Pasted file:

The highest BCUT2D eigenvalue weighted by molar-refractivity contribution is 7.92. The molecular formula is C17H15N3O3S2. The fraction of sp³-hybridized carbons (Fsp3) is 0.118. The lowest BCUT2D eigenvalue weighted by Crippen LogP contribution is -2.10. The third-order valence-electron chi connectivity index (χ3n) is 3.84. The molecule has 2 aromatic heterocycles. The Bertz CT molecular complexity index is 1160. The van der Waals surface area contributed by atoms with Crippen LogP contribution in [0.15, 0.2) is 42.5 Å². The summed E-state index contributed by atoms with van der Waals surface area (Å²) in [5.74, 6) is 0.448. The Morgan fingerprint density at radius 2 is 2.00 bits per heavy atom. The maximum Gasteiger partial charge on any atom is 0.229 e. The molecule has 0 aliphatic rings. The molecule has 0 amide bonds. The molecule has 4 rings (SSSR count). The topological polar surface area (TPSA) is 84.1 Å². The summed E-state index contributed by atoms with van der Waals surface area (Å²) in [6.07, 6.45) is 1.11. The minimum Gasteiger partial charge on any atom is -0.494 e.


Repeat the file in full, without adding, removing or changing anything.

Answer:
The highest BCUT2D eigenvalue weighted by molar-refractivity contribution is 7.92. The molecular formula is C17H15N3O3S2. The fraction of sp³-hybridized carbons (Fsp3) is 0.118. The lowest BCUT2D eigenvalue weighted by Crippen LogP contribution is -2.10. The third-order valence-electron chi connectivity index (χ3n) is 3.84. The molecule has 2 aromatic heterocycles. The Bertz CT molecular complexity index is 1160. The van der Waals surface area contributed by atoms with Crippen LogP contribution in [0.15, 0.2) is 42.5 Å². The summed E-state index contributed by atoms with van der Waals surface area (Å²) in [5.74, 6) is 0.448. The Morgan fingerprint density at radius 2 is 2.00 bits per heavy atom. The maximum Gasteiger partial charge on any atom is 0.229 e. The molecule has 0 aliphatic rings. The molecule has 0 amide bonds. The molecule has 4 rings (SSSR count). The topological polar surface area (TPSA) is 84.1 Å². The summed E-state index contributed by atoms with van der Waals surface area (Å²) in [6.07, 6.45) is 1.11. The minimum Gasteiger partial charge on any atom is -0.494 e.